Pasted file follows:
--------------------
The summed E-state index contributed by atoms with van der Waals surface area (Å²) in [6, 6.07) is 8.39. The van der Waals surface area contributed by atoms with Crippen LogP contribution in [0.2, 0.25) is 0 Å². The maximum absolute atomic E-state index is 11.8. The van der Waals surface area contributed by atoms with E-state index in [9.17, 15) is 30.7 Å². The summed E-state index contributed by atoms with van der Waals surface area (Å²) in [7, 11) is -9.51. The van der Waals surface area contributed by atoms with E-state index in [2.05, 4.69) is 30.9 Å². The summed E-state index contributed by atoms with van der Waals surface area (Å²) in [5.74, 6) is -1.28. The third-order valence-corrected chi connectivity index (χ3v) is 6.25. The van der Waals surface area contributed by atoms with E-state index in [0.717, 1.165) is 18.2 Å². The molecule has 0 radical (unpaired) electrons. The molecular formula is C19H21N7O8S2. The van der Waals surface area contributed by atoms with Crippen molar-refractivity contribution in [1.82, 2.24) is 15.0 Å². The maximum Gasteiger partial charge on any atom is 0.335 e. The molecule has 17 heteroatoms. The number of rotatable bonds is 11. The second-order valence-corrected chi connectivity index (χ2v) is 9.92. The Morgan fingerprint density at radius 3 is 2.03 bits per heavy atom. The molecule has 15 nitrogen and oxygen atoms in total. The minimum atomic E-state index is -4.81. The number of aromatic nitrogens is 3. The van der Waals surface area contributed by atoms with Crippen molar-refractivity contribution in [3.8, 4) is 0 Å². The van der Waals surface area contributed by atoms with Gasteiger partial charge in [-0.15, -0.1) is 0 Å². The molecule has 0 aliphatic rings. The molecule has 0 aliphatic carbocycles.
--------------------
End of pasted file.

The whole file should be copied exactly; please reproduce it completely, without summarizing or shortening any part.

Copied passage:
The summed E-state index contributed by atoms with van der Waals surface area (Å²) in [6, 6.07) is 8.39. The van der Waals surface area contributed by atoms with Crippen LogP contribution in [0.2, 0.25) is 0 Å². The maximum absolute atomic E-state index is 11.8. The van der Waals surface area contributed by atoms with E-state index in [9.17, 15) is 30.7 Å². The summed E-state index contributed by atoms with van der Waals surface area (Å²) in [7, 11) is -9.51. The van der Waals surface area contributed by atoms with E-state index in [2.05, 4.69) is 30.9 Å². The summed E-state index contributed by atoms with van der Waals surface area (Å²) in [5.74, 6) is -1.28. The third-order valence-corrected chi connectivity index (χ3v) is 6.25. The van der Waals surface area contributed by atoms with E-state index in [0.717, 1.165) is 18.2 Å². The molecule has 0 radical (unpaired) electrons. The molecular formula is C19H21N7O8S2. The van der Waals surface area contributed by atoms with Crippen molar-refractivity contribution in [1.82, 2.24) is 15.0 Å². The maximum Gasteiger partial charge on any atom is 0.335 e. The molecule has 17 heteroatoms. The number of rotatable bonds is 11. The second-order valence-corrected chi connectivity index (χ2v) is 9.92. The Morgan fingerprint density at radius 3 is 2.03 bits per heavy atom. The molecule has 15 nitrogen and oxygen atoms in total. The minimum atomic E-state index is -4.81. The number of aromatic nitrogens is 3. The van der Waals surface area contributed by atoms with Crippen molar-refractivity contribution in [3.8, 4) is 0 Å². The van der Waals surface area contributed by atoms with Gasteiger partial charge in [-0.15, -0.1) is 0 Å². The molecule has 0 aliphatic rings. The molecule has 0 aliphatic carbocycles.